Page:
These squirrel recipes are a great way to put the small game onto the dinner table.
Growing up in the backwoods of East Texas, I have tried just about every animal out there that is big enough to be either fried or put in a stew. My favorite, let’s call it exotic, game which my grandpa would cook is squirrel.
He cooked it just about any way possible, but these are a couple of my favorites.
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My grandpa used just about anything and everything, but it usually varied depending on what fresh vegetables we had from the garden and just how many squirrels we were able to shoot.
This is not the exact recipe because I promised him I would not give away all of his secrets, but it is close.
- 2-3 squirrels, cleaned
- 1 onion, chopped (sautéed)
- 2-3 whole carrots, cut and sliced
- 1-2 cloves of garlic, peeled and chopped (depending on how much you love garlic)
- 3 potatoes, cut into small chunks or cubes
- 1 can pinto beans
- 1 can corn
- 1 can tomato
- ¼ cup flour
- Tony Chachere’s Creole Seasoning
Season your squirrel with Tony’s seasoning and/or any other seasoning you enjoy such as pepper, etc. and then rub your squirrel with flour.
Chop the onions and sauté them in a pan. Remove the onions and add your squirrel; brown on both sides. If you want added favor, leave the onions in until your squirrel is browned (make sure to not burn the onions).
Add tomatoes, garlic, onions, and water to a pot or slow cooker. Use your judgment on the water, depending on what consistency you want your stew and remember, your canned beans and corn contain some water. Bring everything to a boil, then reduce heat and simmer until the meat begins to fall off the bone.
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Remove squirrel and let the rest cool until you can remove the meat from the bones, and return the meat to the pot.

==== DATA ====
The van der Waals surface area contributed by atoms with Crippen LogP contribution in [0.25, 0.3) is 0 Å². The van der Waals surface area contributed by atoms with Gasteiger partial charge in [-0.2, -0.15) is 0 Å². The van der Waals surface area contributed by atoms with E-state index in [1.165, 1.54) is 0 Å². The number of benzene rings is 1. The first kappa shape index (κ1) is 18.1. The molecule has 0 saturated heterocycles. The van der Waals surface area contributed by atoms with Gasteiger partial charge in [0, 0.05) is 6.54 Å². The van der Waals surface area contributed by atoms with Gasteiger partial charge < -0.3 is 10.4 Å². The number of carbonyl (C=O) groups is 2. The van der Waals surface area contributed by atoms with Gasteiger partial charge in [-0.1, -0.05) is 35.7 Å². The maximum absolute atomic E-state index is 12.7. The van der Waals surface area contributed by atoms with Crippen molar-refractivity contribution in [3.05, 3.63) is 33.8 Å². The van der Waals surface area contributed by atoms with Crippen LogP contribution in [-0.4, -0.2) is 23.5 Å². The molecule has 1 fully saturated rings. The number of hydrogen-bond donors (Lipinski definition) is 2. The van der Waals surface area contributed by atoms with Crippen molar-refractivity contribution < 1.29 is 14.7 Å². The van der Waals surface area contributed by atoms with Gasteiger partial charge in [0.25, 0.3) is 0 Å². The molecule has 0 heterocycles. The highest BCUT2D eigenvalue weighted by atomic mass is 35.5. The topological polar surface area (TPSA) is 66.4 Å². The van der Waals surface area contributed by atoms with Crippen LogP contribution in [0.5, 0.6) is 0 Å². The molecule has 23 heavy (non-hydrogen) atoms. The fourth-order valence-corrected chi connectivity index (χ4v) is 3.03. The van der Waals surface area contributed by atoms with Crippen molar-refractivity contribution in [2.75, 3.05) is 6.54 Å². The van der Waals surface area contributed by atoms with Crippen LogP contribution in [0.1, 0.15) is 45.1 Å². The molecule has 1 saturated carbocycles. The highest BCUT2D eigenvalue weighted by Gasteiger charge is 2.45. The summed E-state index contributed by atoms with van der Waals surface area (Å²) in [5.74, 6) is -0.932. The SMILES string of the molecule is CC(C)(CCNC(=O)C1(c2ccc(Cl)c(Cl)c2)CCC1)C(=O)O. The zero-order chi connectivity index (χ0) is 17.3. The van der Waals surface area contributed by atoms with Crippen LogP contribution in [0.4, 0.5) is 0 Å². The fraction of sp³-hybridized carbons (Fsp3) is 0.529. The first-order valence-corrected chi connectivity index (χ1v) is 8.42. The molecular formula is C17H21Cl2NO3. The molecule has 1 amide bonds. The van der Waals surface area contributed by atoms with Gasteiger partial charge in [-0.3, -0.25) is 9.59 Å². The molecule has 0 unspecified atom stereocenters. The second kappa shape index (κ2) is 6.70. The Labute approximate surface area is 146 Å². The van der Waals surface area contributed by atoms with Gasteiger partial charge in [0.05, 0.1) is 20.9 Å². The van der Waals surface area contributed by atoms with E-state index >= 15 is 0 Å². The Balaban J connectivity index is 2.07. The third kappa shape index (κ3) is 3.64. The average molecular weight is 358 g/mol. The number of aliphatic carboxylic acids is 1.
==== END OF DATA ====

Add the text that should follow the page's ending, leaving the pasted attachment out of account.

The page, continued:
Add the rest of the ingredients and bring to a boil. Reduce heat and simmer until potatoes are tender. Serve with corn bread, hushpuppies or rolls.
My grandpa also makes a regular squirrel stew which is made with gravy instead of water. He would not divulge his secret on the gravy, but there are recipes out there that suggest using an onion or mushroom gravy. He uses basically the same ingredients as above, except no tomato or beans.
Grilled or Fried
This is by far my favorite, but it was rare because the squirrel has to be tender enough.
- 1 -2 squirrel, cleaned (however much one person wants to eat)
- 4 slices of bacon
- Onion, chopped
- Mixed peppers, chopped or cut
- Tony Chachere’s Creole Seasoning or desired seasoning
- Garlic powder or minced garlic
- Olive oil
- Salt and pepper for taste
To be honest, my grandpa cooked it just like you would pork chops (with or without bones, depending on preference). A lot of his seasonings are a mystery so I have included some I like.
The most important part is making sure your squirrel is tender. If it is not tender, then it just does not taste as good. It seems like it is the luck of the draw when it comes to finding tender squirrel (my personal experience).
Occasionally I have tried to tenderize some squirrel, which was not quite as tender as I wanted, by soaking it overnight in apple vinegar and various seasonings. It is hit or miss.
The first step is seasoning your squirrel. In a bowl, I usually mix up Tony’s seasoning with an even amount of garlic powder/minced garlic, onion powder, etc. I apply the squirrel rub to both sides.
The next thing I do is fry up some bacon, leaving some of the bacon grease in the skillet. I use this to cook the squirrel in. Toss your squirrel in and cook it like you do a pork chop, turning it over so as you do not burn it or crisp it too much.
Then when I believe it to be almost cooked (times do vary so keep an eye on it), I toss in the onions and peppers and sauté them along with the squirrel.
Add a little olive oil into the skillet if the bacon grease is gone. Serve with green beans and mashed potatoes or whatever side dish you prefer.
Photo via Saving Room for Dessert